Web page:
grievance, present the grievance orally to his immediate supervisor who has the
authority to adjust the grievance, for informal discussion.
If the grievance is not resolved by such informal discussion, the
employee may, within (10) days after the date of that discussion, submit a
formal written grievance at Step 1 of this procedure.
In filing a grievance at Step 1, the employee shall submit to the Step I
department head or designee a grievance form to be supplied by the City, setting
forth specifically the complete facts and issues on which the grievance is
based, the specific provision or provisions of the Agreement allegedly violated,
and the relief requested.
The Step 1 department head or designee shall have a meeting to discuss
the grievance and shall communicate a decision in writing to the employee and to
the Union Representative, if any, within ten (10) days following the date of the
If the grievance is not resolved at Step 1, the employee may appeal the
grievance in writing to the City Manager or his designee within ten (10) days
after receipt of the decision at Step 1.
The City Manager or his designee may have a meeting with the Union
Representative to discuss the grievance. The
City Manager or his designee shall communicate a decision in writing to the
employee and to the Union Representative within ten (10) days of the written
Step 3 – Arbitration
If the grievance is not resolved at Step 2, the Executive Director, or
his designee, may present the grievance for arbitration to the Federal Mediation
and Conciliation Service (FMCS). Such
submission shall be made within fifteen (15) days of receipt of the Step 2
The parties shall select an arbitrator from the list of names forwarded
by the FMCS. Such selection will be
made by “striking”. A flip of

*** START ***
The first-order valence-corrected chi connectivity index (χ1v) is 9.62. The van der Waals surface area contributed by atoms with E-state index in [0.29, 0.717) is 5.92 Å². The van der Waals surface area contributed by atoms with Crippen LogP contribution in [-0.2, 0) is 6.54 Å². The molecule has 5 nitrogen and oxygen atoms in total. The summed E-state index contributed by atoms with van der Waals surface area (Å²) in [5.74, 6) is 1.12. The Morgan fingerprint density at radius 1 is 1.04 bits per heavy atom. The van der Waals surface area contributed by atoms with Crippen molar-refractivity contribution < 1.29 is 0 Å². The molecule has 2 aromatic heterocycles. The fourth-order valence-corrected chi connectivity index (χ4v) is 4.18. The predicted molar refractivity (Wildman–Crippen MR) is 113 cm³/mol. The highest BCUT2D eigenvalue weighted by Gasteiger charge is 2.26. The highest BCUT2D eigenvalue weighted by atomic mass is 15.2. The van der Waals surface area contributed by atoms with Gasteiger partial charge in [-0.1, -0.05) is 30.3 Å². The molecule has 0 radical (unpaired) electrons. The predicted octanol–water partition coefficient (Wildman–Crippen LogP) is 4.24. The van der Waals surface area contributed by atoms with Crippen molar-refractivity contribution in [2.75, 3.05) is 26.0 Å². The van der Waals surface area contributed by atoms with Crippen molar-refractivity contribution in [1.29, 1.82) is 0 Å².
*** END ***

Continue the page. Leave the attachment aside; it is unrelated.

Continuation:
the coin shall decide which party strikes first.
The remaining name shall be the arbitrator to hear the grievance. The
arbitrator’s fees and expenses shall be equally borne by the parties……The
decision of the arbitrator shall be final and binding.
4 – No Discrimination
Section 1 –
Non-Discrimination Policy – Age, Sex, Race, Color, Religion, National Origin,
Physical Handicap Disability, Marital Status.
shall have and retain all rights guaranteed by the United States Constitution,
Constitution of the State of Florida, City of Lake Worth Policies and
Regulations, and all applicable statutes.
* * *
– Employee Rights
(A) Employees covered by this Agreement shall have the protection of all of the rights to which they are entitled by the Constitution of the United States, the Constitution of the State of Florida and any Rules, Regulations or Policies of the City not altered or amended by this agreement. City rules, regulations, resolutions, or policies effecting employees’ wages, hours and terms and conditions of employment will not be changed without prior negotiations unless such changes are consistent with this Agreement
* * *
– Changes in Past Practices/ Terms/Conditions of Employment
Bargaining unit past practices as related to wages, hours, and terms and conditions of employment shall not be changed without bargaining unless the practices, terms, and conditions of employment have been altered or changed by this Agreement.
– Disciplinary Action
* * *
action may not be taken except for “Just Cause” which must be substantiated
by a preponderance of evidence.
* * *
Where “just cause” warrants the dismissal, demotion and/or suspension of any employee, such action shall be taken by the appropriate administrator. Under normal circumstances, progressive discipline will be administered as follows:
1. Verbal reprimand (written notation to be placed in file)
2. Written reprimand filed in Personnel File
3. Suspension without pay
* * *
Resolution No. 28-91 of the City of Lake
Worth, Florida, Updating the “City of Lake Worth Personnel Policy”
Group I Offense
* * *
11. Discourtesy to persons with whom the employee comes in contact while in the performance of duties.
* * *
First Offense – Written Warning
Group II Offense
* * *
5. Negligence or omission in complying with the requirements as set forth in departmental rules
and standards of conduct.
First Offense - Up to two (2) days suspension
Second Offense - Up to five (5) days suspension
Group III Offense
* * *
6. Insubordination by the refusal to perform work assigned or to comply with written or verbal instructions of a supervisor.
* * *
DOWN POLICY (City
Exhibits 2, 3 and 4)
this time, I find it necessary to set more specific guidelines for our dress
down policy. As a place of business
where public contact is a daily routine, the manner in which we present